Fresh and minimally processed foodstuffs like fresh-cut produce, meat, fish as well as ready-to-eat meals with fresh components are important market sectors in the retail food industry. However, because of their fresh nature, mild processing technologies or increased surfaces as a consequence of cutting processes, these products are very sensitive to food quality changes. However, a coating made from waste plant material is being used on avocados sold in US supermarkets.
Created by California-based Apeel Sciences, the Apeel coating is made from non-toxic organic compounds known as lipids and glycerolipids, which are derived from the unwanted peels, seeds, and pulp of various types of vegetables and fruit.
Deterioration can occur by chemical, physical as well as microbiological processes like water loss, enzymatic based and light-induced colour changes (e.g. browning), oxidation, and loss of cellular integrity (softening) or a growth of microorganisms.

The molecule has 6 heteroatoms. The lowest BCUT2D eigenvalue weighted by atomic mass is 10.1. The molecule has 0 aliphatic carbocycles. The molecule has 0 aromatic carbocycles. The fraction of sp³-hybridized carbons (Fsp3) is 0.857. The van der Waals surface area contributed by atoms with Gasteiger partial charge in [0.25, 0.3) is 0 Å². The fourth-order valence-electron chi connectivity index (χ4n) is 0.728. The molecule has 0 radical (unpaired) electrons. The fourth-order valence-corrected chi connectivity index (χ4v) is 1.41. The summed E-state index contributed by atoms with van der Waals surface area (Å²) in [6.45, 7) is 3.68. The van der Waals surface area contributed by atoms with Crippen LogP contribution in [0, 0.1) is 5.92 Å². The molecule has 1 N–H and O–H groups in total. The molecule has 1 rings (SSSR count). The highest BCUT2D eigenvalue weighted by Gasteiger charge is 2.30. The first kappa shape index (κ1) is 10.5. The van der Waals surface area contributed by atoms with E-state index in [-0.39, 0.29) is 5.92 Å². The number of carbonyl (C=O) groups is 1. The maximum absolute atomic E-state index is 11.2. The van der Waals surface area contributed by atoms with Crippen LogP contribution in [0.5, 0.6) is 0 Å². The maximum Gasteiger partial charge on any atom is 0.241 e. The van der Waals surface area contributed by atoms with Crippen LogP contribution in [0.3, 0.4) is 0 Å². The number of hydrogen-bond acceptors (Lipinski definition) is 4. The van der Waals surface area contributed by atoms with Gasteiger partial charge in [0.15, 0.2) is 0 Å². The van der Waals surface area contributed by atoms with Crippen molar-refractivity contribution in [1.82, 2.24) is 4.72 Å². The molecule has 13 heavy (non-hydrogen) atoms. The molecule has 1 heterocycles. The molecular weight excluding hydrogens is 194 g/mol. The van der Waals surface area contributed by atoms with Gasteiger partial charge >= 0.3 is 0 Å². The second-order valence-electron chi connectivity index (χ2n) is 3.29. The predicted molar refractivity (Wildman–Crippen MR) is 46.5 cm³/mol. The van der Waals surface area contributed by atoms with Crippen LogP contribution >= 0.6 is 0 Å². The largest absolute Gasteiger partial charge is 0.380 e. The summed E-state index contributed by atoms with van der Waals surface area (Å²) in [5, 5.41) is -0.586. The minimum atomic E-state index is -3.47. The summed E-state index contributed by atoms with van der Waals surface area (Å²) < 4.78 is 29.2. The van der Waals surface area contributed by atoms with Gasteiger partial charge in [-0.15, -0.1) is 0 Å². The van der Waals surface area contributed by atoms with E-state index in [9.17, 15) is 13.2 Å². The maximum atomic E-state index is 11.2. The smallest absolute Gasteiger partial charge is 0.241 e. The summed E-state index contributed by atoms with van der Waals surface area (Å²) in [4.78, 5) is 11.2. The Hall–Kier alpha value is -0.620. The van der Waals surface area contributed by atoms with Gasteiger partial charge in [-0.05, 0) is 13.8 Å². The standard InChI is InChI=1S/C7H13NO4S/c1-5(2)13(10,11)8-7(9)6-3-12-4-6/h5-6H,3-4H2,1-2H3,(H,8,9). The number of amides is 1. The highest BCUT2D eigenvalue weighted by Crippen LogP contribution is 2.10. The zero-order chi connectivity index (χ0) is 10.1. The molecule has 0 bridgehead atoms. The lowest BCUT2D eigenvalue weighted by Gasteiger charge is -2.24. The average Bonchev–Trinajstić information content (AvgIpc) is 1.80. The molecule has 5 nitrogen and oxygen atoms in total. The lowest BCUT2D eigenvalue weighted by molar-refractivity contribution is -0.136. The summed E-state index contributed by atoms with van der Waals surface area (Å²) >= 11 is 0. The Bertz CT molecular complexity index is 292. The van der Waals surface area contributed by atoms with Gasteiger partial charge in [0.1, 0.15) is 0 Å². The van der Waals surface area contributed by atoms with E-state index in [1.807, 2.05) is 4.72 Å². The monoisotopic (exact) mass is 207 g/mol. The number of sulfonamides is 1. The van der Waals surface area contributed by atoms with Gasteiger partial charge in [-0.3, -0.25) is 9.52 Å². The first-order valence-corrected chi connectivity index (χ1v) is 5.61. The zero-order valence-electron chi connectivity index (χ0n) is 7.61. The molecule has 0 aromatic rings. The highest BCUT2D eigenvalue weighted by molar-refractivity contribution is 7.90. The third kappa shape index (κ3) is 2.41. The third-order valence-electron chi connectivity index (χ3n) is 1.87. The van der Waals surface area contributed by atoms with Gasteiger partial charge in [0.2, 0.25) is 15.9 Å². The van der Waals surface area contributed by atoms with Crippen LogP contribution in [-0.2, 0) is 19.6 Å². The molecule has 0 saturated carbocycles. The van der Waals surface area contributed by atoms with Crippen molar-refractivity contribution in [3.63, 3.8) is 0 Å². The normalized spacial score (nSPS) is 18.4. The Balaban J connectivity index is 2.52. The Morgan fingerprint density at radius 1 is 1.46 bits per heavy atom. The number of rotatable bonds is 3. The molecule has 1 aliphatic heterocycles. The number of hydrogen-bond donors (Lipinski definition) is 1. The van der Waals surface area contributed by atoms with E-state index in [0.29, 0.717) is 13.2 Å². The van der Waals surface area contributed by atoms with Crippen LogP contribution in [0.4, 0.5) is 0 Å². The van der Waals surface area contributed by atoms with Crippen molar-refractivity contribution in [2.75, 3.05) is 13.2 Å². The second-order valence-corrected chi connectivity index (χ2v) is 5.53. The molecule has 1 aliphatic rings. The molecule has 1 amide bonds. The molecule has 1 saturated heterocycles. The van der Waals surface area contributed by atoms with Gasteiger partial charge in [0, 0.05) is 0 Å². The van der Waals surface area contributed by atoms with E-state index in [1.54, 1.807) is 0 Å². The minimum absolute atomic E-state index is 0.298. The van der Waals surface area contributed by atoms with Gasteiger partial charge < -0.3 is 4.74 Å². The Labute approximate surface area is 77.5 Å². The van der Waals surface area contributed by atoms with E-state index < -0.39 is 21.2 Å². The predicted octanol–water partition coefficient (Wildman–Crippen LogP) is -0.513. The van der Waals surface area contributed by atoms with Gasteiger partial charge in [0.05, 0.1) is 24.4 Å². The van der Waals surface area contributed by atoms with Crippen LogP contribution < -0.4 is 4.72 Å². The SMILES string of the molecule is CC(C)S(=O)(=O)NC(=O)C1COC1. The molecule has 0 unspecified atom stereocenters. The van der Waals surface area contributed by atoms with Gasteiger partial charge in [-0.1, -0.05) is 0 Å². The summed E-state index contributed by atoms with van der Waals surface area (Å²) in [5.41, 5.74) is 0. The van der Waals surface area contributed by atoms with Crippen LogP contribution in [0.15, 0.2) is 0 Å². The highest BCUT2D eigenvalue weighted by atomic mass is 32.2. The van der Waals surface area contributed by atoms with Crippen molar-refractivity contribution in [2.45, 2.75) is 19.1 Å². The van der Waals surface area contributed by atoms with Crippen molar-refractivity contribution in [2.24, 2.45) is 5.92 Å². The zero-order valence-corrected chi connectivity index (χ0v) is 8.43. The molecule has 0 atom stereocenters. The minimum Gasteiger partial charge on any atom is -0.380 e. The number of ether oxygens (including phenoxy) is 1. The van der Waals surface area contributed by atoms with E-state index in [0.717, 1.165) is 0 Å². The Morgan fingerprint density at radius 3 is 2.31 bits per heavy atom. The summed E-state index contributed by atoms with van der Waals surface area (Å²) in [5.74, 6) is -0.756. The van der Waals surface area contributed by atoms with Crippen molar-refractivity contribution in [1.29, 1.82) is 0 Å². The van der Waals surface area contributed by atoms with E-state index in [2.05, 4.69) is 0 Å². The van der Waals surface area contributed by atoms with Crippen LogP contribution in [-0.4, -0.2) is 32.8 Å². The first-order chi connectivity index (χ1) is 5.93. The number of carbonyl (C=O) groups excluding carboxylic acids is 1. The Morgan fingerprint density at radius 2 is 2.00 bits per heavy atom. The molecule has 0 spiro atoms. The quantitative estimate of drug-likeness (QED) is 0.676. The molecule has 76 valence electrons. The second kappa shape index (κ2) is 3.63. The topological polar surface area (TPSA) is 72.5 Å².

The coating is reportedly colorless, odorless and tasteless, and is typically applied to produce in a dipping process. It then proceeds to form a barrier that helps keep moisture from dissipating out of the fruit/vegetable, while minimizing the amount of oxygen that can get in. According to the company, this allows produce to stay fresh two to three times longer than would otherwise be possible.
Not only should the coating reduce the amount of fruit and vegetables lost to spoilage, but it should also allow growers to pick and ship produce when it’s actually ripe, as opposed to picking underripe produce that then (hopefully) ripens in stores or consumer’s homes. Additionally, because Apeel is made from ingredients approved by the Organic Materials Review Institute, it can be used on organic fruit and vegetables without altering their organic status.
Source: Apeel Sciences